A Beginner’s Guide to Cyber Terrorism in India

Yoshita PhaphatLaw

A Beginner's Guide to Cyber Terrorism in India

According to the Global Risks Report 2021, the failure of cyber security will be one of humanity’s most significant concerns in the coming decade. With a sizeable internet population, India has confronted significant cyber terrorism challenges in the last few decades. Cyber terrorism commonly includes coordinated and politically motivated attacks on information systems, programmes, or data. Cyber incidents that are menacing or frightening can be included in the definition of cyber terrorism. Attackers primarily aim to destroy or disrupt a country’s critical infrastructure.

Explanation to Section 70(1) of the Information Technology Act, 2000 defines critical information infrastructure as

“computer resource, the incapacitation or destruction of which, shall have debilitating impact on national security, economy, public health or safety.”

Section 70A of the same act recognises National Critical Information Infrastructure Protection Centre (NCIIPC) as the national nodal agency. NCIIPC considers the following sectors as critical infrastructure: power, energy, banking, financial services, insurance, telecom, transport, government, strategic and public enterprises.

Prominent cyber terrorism incidents in India

Investigation of the 26/11 terrorist attack in Mumbai revealed evidence of terrorists using telecommunication technologies to learn about the map, human infrastructure, and location. They actively used Google Earth, a mobile network, and a social media platform to track the activities of Indian forces. Furthermore, they employed technology for converting auditory signals into data, making it impossible for Indian agencies to track down information sources.

In another instance, in June 2011, a security incident led to flight delays at Delhi’s IGI Airport Terminal 3. This incident led to the failure of the Common Use Passengers Processing System (CUPPS). CUPPS handles boarding gates, check-in counters, and information about arrival and departure times for the terminal. The system was down for more than 12 hours, and the airport management termed this a back-end server glitch in their press release. However, CBI registered a case for a virus attack wherein the perpetrator had executed malicious code from a remote location. The 2001 attack on the Indian Parliament also deserves mention. We have discussed this incident in detail here. Other examples of cyber terrorism include a cyber attack on the Kudankulam Nuclear Power Plant and small drones that dropped explosives at the Jammu Air Base.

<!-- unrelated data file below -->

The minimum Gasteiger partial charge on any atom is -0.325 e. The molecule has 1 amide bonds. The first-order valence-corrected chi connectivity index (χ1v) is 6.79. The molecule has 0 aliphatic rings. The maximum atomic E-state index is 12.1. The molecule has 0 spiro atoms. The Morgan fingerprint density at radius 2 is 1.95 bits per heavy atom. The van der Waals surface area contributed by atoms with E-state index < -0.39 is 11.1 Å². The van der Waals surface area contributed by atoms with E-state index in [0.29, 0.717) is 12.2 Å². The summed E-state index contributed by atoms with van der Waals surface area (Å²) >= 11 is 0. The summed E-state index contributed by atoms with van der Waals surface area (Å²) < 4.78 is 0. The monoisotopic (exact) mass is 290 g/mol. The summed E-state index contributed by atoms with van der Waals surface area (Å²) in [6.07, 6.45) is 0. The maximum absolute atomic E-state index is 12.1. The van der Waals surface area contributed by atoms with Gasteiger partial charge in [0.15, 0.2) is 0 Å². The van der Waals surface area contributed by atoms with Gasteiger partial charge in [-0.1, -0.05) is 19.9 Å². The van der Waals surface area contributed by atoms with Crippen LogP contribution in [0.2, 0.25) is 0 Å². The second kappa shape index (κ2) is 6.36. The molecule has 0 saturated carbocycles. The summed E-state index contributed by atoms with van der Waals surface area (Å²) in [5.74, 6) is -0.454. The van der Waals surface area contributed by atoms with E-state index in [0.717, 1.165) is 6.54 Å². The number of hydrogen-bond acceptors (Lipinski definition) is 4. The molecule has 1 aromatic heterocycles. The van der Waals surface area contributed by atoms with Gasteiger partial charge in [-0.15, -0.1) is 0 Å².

In 2020, there was a tense stand-off at the India-China border along the Line of Control (LOC). A New York Times report claimed China was targeting India’s critical infrastructure to coerce India on the border issue. Red Echo, a state-sponsored attacking group backed by China, was considered responsible for this attack, resulting in Mumbai facing an electricity blackout.

Where does the Indian law stand?

The 2008 amendment to the Information Technology Act, 2000 added Section 66F, which deals with cyber terrorism. This provision provides life imprisonment for acts that threaten India’s integrity, unity, security, and sovereignty or to strike terror in the general public. The “acts” here include denying access to computer resources, attempting to penetrate a computer resource without authorisation, and introducing any computer contaminant. These acts are likely to cause death or injuries, destroy property, prevent supplies of services essential to the community, or adversely affect the country’s critical information infrastructure.

In the case of Mehid Masroor Biswas v. State of Karnataka, the accused-petitioner from Bangalore was operating a Twitter account to support the claims of ISIS. The accused successfully masked his identity using VPN and ghost IP addresses. He sent thousands of messages and posted content glorifying the Islamic Caliphate through his Twitter account. He was in regular contact with British Jihadis and even praised them as martyrs if they did. Channel 4 exposed him in December 2014, and the police charged him under various provisions of the Unlawful Action (Prevention) Act, 1967, the Indian Penal Code, 1860, and the Information Technology Act, 2000. While rejecting the accused’s bail petition, the Karnataka High Court opined that the allegations are prima facie true.

There are also examples of cases where Section 66F has been misapplied. For example, the Tamil Nadu Police filed an FIR against a social activist for creating a documentary about manual scavenging. In Amish Devgan v. Union of India & Ors, the police charged Amish Devgan, a news anchor, under Section 66F for allegations of hurting religious sentiments.


As our dependency on the internet increases, the potential damage of cyber terrorism will follow the trend. Attackers continuously evolve their tactics and look for the next target; we cannot sit back and relax. If malicious actors successfully infiltrate critical infrastructure, the impact is likely to be adverse and affect public life at large. In such a situation, the role of agencies like NCIIPC and CERT-in becomes more crucial than ever.

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